How to increase the size of a beading project
I’ve just had a very interesting question from Gail. She wanted to know how to increase the size of a beading project. Now, although that’s a great question, it doesn’t have a simple answer. You see, it depends entirely on what stitch you’re using and what kind of thing you’re making. Gail didn’t give me any specifics for her plans, so let me talk you through some of the basics. That should give you enough guidance to figure things out on your own, or delve deeper into techniques in this part of the website.
How to increase the size of a beading project very easily
The simplest way to increase the size of any project is just to use bigger beads!
However, you do need to keep to the same type of bead. So, if your project is made with cylinder beads, it may not work in seed beads. That means, if you’re using 11/0 cylinder beads, you can’t just switch to 8/0 seed beads. BUT, you could switch to 10/0 Delicas (these are a brand of cylinder beads).
(In the sample above, the orange and yellow star, bottom left, is the same design, but made with 10/0 Delicas – the others are all made with 11/0 Delicas. You can get a free taster class learning how to make these stars by using this link.)
If you’re already working in 11/0 seed beads, then you could switch up to 8/0 seed beads.
You can also reduce the size by switching to a smaller bead (same rules – stick to the same type of bead).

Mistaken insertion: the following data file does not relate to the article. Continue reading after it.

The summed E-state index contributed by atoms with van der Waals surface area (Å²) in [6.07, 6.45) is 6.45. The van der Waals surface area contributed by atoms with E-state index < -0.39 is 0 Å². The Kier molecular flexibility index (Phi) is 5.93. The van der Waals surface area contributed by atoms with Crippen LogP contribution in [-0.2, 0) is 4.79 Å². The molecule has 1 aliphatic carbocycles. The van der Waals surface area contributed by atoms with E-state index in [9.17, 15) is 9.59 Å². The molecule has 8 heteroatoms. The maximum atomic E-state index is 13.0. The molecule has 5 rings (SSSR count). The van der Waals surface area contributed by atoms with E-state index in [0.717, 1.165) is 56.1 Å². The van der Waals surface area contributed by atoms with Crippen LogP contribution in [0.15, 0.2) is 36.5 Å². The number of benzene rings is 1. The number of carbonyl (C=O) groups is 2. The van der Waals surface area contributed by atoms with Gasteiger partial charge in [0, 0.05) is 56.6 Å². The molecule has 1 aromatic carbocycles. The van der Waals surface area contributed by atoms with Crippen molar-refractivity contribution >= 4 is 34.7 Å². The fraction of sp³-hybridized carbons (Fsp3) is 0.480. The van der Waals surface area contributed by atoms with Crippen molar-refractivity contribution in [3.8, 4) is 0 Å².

So, in a lot of cases, this can work. But it’s not a perfect solution.
For example, if your project is using a variety of beads, you may not be able to switch sizes in all the bead types. Also, there is a risk that a different size of bead makes the technique behave a little oddly. So, you can’t absolutely guarantee success with this method. But it can be an easy win, and is something to think about.
How to increase the size of a beading project by adding more beads
The idea that Gail had in mind was adding more beads. Certainly, if you are beading a flat strip, you can add more beads to each row to make the strip wider. If you want to make the strip longer, then you need to add more rows.
In order to make these alterations, you need to understand the technique that you are using. To increase the width, you will need to add your extra beads in the starting row. This will give you more beads per row, and hence a wider strip.
The number of extra beads will depend on the technique you are working with. So, that’s back to understanding the technique thoroughly before you try to make alterations.
For example, Right Angle Weave is built from units. So, you would need to add on any number of extra units.
Herringbone stitch uses pairs of beads in each stitch. So, you’re going to need to add on an even number of beads – remembering each pair will become an additional stitch in your subsequent rows.
Square stitch works in single beads, so just add on any quantity of single beads and you’ll be fine.
Peyote stitch is the strange one. Your initial string of beads is actually setting up TWO rows. So, although you only add one bead per stitch (unless you’re doing two-drop Peyote), if you widen the starting strip, you will need to remember you are dealing with two rows, not one. That means, adding an even number of beads. If you added an odd number of beads, you would end up converting your Peyote from even count to odd count, or from odd count to even count. That’s fine, you just need to understand that’s what you’re doing.